It couldn't have been nicer when I awoke this morning. A fresh breeze blew through my windows as I flung them open. Sun poured in through the wide window on my front door. I celebrated the return of nice weather with breakfast and Jinx Money. Sach and Slip find a rolled-up newspaper filled with 50,000 dollars on the sidewalk outside of Louie's Sweet Shop. They and the other Bowery Boys launder it...no, seriously, they wash the money...then opt to keep some and give more to local charities. Slip may feel like a rich man, but he wishes he'd never heard of money when he and the guys are pursued by a group of gamblers who are after their financial windfall. Sach keeps seeing a man with an umbrella who picks them off one by one.
Work wasn't too bad when I arrived or when I left, but it did get busy during the lunchtime rush hour. I got stuck in the register for a bit on and off when I arrived. Otherwise, I spent the first half of my shift cleaning the bathroom, doing the trash, and gathering baskets, and the second half outside with the carts avoiding all the people doing inventory. At least it was a gorgeous day for it. One of the stock managers mentioned that it was still cloudy when she went to work at 7. The clouds were reduced to fluffy, harmless white cotton balls by the time I got in. The sky was blue, the wind was cool but not as heavy, and while it was still a tad humid, it wasn't anywhere near as bad as yesterday.
Went straight home after work. When I got in, I did some writing. It's a tense stand-off in the throne room as Leia and the others attack Palpatine's guards. Wedge's boys try to arrest Palpatine, but he grabs Leia to use as a shield before he can get far.
Broke for dinner at quarter of 7. Played Lego Indiana Jones while I ate leftovers. Completed "Well of Souls" and "Motorcycle Chase" tonight. Tried "Shanghai Showdown," but still can't get past that one glitch, and I can't seem to outrun the flood of water in the beginning of "Battle of the Bridge" long enough to get the remaining piece there.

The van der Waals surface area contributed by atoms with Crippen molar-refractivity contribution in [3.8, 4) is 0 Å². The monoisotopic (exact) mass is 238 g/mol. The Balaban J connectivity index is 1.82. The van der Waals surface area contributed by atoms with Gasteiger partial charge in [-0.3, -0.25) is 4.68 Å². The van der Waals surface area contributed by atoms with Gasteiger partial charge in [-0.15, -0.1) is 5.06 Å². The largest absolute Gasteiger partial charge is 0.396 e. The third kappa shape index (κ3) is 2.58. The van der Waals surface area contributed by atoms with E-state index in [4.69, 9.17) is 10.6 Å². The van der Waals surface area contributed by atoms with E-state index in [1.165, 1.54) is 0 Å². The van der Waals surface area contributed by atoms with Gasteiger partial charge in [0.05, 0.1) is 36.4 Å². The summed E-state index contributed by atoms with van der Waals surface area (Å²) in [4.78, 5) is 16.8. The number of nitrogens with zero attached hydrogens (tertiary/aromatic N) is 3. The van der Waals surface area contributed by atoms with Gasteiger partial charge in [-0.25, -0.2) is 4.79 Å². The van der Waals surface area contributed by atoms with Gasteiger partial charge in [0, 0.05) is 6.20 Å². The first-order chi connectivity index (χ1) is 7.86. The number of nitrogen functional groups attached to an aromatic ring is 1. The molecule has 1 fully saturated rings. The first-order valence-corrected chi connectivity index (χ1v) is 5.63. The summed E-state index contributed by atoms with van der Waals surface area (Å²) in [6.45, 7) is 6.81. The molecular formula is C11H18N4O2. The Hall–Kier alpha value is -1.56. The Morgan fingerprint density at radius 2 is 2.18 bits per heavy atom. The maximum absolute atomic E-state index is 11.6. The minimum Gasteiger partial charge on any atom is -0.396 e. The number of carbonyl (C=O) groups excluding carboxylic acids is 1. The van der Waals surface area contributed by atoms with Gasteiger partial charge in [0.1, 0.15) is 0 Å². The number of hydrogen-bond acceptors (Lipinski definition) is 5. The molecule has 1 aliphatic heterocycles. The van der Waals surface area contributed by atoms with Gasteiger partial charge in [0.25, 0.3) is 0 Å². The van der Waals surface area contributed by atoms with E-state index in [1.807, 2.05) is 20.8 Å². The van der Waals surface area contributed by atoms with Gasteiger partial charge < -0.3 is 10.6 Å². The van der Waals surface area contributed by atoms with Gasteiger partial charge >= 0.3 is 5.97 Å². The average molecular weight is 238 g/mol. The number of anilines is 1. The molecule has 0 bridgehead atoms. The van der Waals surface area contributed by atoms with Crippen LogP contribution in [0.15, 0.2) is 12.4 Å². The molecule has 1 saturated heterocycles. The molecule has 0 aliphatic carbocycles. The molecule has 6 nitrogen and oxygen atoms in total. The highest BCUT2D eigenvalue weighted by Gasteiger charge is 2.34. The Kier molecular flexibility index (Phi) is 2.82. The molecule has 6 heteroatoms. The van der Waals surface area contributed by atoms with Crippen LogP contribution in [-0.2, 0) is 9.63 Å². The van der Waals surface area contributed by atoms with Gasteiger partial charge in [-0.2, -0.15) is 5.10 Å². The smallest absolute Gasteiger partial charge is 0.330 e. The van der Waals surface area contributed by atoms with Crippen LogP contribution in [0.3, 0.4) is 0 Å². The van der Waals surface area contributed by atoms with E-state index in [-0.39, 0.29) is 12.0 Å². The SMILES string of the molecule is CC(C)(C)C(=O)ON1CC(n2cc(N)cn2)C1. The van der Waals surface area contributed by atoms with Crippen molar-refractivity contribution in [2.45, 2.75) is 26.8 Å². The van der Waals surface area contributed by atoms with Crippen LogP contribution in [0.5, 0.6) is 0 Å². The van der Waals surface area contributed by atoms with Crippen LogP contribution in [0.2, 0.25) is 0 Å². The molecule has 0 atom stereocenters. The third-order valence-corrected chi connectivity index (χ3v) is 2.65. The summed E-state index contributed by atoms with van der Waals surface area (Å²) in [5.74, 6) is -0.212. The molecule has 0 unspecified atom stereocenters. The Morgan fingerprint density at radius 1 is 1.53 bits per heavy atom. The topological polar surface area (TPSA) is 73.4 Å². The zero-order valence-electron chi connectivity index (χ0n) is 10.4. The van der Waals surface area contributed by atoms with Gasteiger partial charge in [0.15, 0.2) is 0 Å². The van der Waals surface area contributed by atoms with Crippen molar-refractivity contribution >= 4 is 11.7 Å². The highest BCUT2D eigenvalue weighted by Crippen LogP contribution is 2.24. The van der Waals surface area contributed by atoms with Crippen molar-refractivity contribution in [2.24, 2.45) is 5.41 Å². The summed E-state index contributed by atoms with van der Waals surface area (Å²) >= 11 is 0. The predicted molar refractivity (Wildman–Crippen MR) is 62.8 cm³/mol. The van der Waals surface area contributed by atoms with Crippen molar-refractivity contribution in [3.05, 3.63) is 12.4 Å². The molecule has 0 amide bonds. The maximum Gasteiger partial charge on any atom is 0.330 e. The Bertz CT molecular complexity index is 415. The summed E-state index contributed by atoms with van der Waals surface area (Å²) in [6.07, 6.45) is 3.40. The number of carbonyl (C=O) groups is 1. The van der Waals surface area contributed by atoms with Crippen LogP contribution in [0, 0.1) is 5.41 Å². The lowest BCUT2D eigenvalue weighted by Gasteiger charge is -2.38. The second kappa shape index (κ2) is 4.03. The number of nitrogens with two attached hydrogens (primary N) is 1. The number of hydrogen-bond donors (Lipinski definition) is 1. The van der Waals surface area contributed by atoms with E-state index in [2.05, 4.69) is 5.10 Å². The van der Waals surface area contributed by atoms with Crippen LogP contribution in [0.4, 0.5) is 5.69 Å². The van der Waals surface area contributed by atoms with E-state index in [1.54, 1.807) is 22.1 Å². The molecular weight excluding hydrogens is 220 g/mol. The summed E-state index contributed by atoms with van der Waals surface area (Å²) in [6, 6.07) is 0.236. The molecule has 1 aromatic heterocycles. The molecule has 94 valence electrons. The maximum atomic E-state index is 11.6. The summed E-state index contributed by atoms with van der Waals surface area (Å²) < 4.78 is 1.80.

Finished the night after a shower with Blade Runner 2049. Replicants, the human-like androids from the previous film, are now considered to be little more than slaves. K (Ryan Gosling) is one of the luckier ones. He has a real job as a "blade runner," a cop who seeks out rogue replicants to kill them. On one such job, he discovers evidence that a replicant had a child with a human, Rick Deckard (Harrison Ford). Replicants weren't previously thought of as being able to have children. K's boss Lieutenant Joshi (Robin Wright) orders him to seek out Deckard and his child. Not only is Deckard in no hurry to be found, but there's at least two groups after him. One is a band of replicants fighting for their freedom; the other is headed by Niander Wallace (Jared Leto) who wants to use the secret of replicant reproduction for his own ends. Meanwhile, K is trying to sort through the memories of what is, what might have been, and if he had connections of his own to the mysterious former Blade Runner.
While I didn't love it as much as critics did last fall, I did enjoy it more than the rather dark and foreboding original film. The best things by far are excellent performances from Ford and Gosling as the past and present Blade Runners and the outstanding production. The cinematography and visual effects won deserved Oscars. They're flat out amazing, taking viewers everywhere from a ruined Las Vegas to the original neon world of Los Angeles.
The film does overstay it's welcome, running about a half-hour longer than it really needs to...and while it's not quite as dark or violent as the 1982 movie, it's still pretty heavy for science fiction. This may be why it was a fair-sized flop late last year. Critical adulation aside, I suspect this franchise may always be a little too heavy for mainstream audiences. If you have a taste for dark, neon-drenched sci-fi and prefer your fantasy to be a bit more thoughtful, this may be more up your alley than mine.